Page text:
Commentary: Why Does It Take a Call to the Media to Stop Bullying?

Commentary: Why Does It Take a Call to the Media to Stop Bullying?

School takes wrong approach to prevent bullying.

Published June 14, 2011

Just when we thought bullying had eased, another video, captured by cellphone, has surfaced of an African-American teenager being beat.


The fight took place last Monday at Niagara-Wheatfield High School in New York. The teen is shown being shoved into the school lockers and punched until he falls on the ground. Both students involved were suspended for five days, but just one day before her beaten son was to return to school, Elanda Nalls-Solomon received a phone call from the school’s assistant principal.


"She told me, ‘Do you mind keeping your son home tomorrow?’ And I said, ‘For what?’ And she goes, ‘Well, he's not in trouble or anything like that, but there are rumors speculating that the Indian kids are going to do something bad to him tomorrow," she tells a local station. Nalls-Soloman said, "Absolutely not. I'm not going to keep my son home. It's your job to guarantee our kids' safety when they come to school."


So that makes us ask, is it appropriate for a school to ask parents to keep their child home for safety concerns caused by other teens? In the case of Nalls-Soloman, her son had been harassed on Facebook and warned that he would be harmed if he returned to school. But it doesn’t make sense that the parent has to worry if their child will be safe at school.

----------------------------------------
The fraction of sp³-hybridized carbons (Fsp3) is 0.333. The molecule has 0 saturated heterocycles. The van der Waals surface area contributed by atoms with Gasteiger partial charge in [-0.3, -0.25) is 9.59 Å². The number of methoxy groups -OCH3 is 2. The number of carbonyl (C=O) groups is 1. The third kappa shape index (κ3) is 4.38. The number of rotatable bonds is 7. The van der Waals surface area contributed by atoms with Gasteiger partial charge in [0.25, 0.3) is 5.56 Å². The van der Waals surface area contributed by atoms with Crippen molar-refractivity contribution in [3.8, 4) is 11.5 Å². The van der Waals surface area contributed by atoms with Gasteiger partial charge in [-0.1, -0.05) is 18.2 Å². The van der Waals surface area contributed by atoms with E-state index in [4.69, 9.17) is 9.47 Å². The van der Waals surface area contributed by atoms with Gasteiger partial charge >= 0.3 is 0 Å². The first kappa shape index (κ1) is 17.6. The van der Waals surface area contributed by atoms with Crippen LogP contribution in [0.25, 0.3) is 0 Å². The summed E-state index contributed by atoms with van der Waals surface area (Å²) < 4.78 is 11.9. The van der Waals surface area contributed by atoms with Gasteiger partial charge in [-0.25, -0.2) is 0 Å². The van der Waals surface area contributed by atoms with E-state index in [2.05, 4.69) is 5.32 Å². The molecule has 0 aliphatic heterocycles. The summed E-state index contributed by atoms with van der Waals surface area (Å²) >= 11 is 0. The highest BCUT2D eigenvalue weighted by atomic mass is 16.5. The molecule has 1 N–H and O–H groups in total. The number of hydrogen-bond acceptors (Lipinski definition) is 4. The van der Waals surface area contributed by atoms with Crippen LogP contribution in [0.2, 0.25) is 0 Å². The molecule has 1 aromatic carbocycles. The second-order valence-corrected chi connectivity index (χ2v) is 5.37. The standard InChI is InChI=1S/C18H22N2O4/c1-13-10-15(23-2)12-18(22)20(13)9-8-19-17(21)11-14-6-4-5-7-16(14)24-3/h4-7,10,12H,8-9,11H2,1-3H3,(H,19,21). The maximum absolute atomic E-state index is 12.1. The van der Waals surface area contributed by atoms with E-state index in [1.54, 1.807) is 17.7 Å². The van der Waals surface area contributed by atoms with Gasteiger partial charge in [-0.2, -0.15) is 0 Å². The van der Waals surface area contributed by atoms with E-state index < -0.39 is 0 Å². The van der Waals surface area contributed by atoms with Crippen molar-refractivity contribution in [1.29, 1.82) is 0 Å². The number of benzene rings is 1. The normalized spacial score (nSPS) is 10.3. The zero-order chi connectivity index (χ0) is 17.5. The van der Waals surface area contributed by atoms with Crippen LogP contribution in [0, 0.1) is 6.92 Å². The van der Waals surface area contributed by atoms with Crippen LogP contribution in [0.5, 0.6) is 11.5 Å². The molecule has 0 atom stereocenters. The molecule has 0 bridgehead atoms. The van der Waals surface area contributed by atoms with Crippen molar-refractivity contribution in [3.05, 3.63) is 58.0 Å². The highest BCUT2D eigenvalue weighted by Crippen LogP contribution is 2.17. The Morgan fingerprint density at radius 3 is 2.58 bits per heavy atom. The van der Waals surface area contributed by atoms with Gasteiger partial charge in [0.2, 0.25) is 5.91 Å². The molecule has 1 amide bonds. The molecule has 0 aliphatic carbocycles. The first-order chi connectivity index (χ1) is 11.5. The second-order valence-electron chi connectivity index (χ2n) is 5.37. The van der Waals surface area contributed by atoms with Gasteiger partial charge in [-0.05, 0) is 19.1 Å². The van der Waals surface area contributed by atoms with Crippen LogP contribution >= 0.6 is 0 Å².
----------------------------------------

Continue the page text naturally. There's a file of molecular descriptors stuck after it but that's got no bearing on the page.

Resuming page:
In fact, schools are being more reactive than proactive when putting an end to bullying. When I was younger, if a teacher knew of a potential fight, that was the end of it. There was no, “Oh, I think there is going to be a fight, let me call this parent and tell her not to bring her child to school.”


Unfortunately, in the case of Nalls-Soloman, it wasn’t until she called her local news station that she got some answers from the school. The superintendent told her that her son would be safe at school the next day. The mother’s concern: Why couldn’t her son’s safety have been guaranteed from the beginning?


And why wouldn’t extra measures be made when the son returned to make sure that nothing could happen to him?


Let’s hope under new legislation that requires schools to report any bullying they are aware of that they actually report the rumors to the proper authorities and not just to the parents of the affected kids.

(Photo: Brian Snyder/Reuters)

Written by Danielle Wright


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